The MIT Press is the only university press in the United States whose list is based in science and technology. Founded in 1932 by James R. Killian Jr. —editor of the Institute’s alumni magazine and future scientific adviser to President Kennedy and tenth president of MIT— the MIT Press was originally called The Technology Press. In 1962, becoming an independent publishing house, The Technology Press was renamed the MIT Press.
Selling a higher proportion of products outside the U.S. than any other United States university press, the MIT Press releases a breath of journals and books in subjects ranging from Cognitive Neuroscience to Art History to Digital Media and Learning.
Below is a list of selected pK-12, Higher Education, and Workplace Learning titles to put on your winter reading list.
Access to education increased enormously in the past century, and higher proportions of people are completing primary, secondary, or tertiary education than ever before. But efforts to universalize the provision of high-quality schooling face major problems. In Educating All Children (which grew out of a multidisciplinary project undertaken by the American Academy of Arts and Sciences), leading experts consider the challenges of achieving universal basic and secondary education globally.
Edited by: Joel E. Cohen, David E. Bloom, and Martin B. Malin
How are widely popular social media such as Facebook, Twitter, and Instagram transforming how teachers teach, how kids learn, and the very foundations of education? What controversies surround the integration of social media in students’ lives? In this book, leading scholars from education, law, communications, sociology, and cultural studies explore the digital transformation now taking place in a variety of educational contexts.
Edited by Christine Greenhow, Julia Sonnevend and Colin Agur
Much educational research today is focused on assessing reforms that are intended to create equal opportunity for all students. Many current policies aim at concentrating extra resources on the disadvantaged. The state-of-the-art research in Schools and the Equal Opportunity Problem suggests, however, that even sizeable differential spending on the disadvantaged will not yield an equality of results.
Edited by Ludger Woessmann and Paul E. Peterson
How to rebuild higher education from the ground up for the twenty-first century.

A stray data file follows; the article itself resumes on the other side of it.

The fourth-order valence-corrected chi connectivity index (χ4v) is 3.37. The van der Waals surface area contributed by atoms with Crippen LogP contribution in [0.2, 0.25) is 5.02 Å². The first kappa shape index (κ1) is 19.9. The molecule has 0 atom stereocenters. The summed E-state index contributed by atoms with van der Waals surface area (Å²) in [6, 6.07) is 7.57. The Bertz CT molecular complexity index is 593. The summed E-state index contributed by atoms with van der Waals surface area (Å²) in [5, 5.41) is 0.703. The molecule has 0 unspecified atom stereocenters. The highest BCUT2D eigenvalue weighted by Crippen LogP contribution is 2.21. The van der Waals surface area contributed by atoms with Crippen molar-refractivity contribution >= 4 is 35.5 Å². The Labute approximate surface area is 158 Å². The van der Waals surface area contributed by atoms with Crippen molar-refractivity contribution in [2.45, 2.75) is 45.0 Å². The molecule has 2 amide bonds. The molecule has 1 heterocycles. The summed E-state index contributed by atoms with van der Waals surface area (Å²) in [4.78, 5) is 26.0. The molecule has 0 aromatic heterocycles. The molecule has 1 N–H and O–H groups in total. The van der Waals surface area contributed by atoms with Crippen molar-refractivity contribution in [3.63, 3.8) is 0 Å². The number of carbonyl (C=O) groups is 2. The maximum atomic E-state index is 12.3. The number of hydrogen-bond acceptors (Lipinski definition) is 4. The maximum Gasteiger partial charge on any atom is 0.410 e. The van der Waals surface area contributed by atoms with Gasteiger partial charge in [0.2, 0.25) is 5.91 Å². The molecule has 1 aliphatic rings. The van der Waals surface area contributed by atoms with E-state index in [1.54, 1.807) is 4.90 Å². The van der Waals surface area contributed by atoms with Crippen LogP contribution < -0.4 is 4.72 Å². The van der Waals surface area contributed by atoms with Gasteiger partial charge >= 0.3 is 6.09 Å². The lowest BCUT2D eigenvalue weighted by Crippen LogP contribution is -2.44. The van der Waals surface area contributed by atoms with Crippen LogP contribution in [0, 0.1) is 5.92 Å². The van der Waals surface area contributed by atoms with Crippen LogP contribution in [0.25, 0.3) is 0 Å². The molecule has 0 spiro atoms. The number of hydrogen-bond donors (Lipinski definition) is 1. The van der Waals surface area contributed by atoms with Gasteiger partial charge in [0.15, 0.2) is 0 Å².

Edited by Stephen M. Kosslyn and Ben Nelson
Driverless cars are hitting the road, powered by artificial intelligence. Robots can climb stairs, open doors, win Jeopardy, analyze stocks, work in factories, find parking spaces, advise oncologists. How can higher education prepare students for their professional lives when professions themselves are disappearing? In Robot-Proof, Northeastern University president Joseph Aoun proposes a way to educate the next generation of college students to invent, to create, and to discover—to fill needs in society that even the most sophisticated artificial intelligence agent cannot.
By Joseph Aoun
Palfrey proposes an innovative way to support both diversity and free expression on campus: creating safe spaces and brave spaces. In safe spaces, students can explore ideas and express themselves with without feeling marginalized. In brave spaces—classrooms, lecture halls, public forums—the search for knowledge is paramount, even if some discussions may make certain students uncomfortable. The strength of our democracy, says Palfrey, depends on a commitment to upholding both diversity and free expression, especially when it is hardest to do so.
By John Palfrey
Adults who want to learn a foreign language are often discouraged because they believe they cannot acquire a language as easily as children. Once they begin to learn a language, adults may be further discouraged when they find the methods used to teach children don’t seem to work for them. What is an adult language learner to do? In this book, Richard Roberts and Roger Kreuz draw on insights from psychology and cognitive science to show that adults can master a foreign language if they bring to bear the skills and knowledge they have honed over a lifetime.
By Richard M. Roberts and Roger J. Kreuz
Gans describes the full range of actions business leaders can take to deal with each type of disruption, from “self-disrupting” independent internal units to tightly integrated product development. But therein lies the disruption dilemma: A firm cannot practice both independence and integration at once. Gans shows business leaders how to choose their strategy so their firms can deal with disruption while continuing to innovate.
By Joshua Gans
What is the best way for a company to innovate? The Innovator’s Hypothesis addresses the innovation priorities of companies that live in the real world of limits. Michael Schrage advocates a cultural and strategic shift: small teams, collaboratively—and competitively—crafting business experiments that make top management sit up and take notice.
By Michael Schrage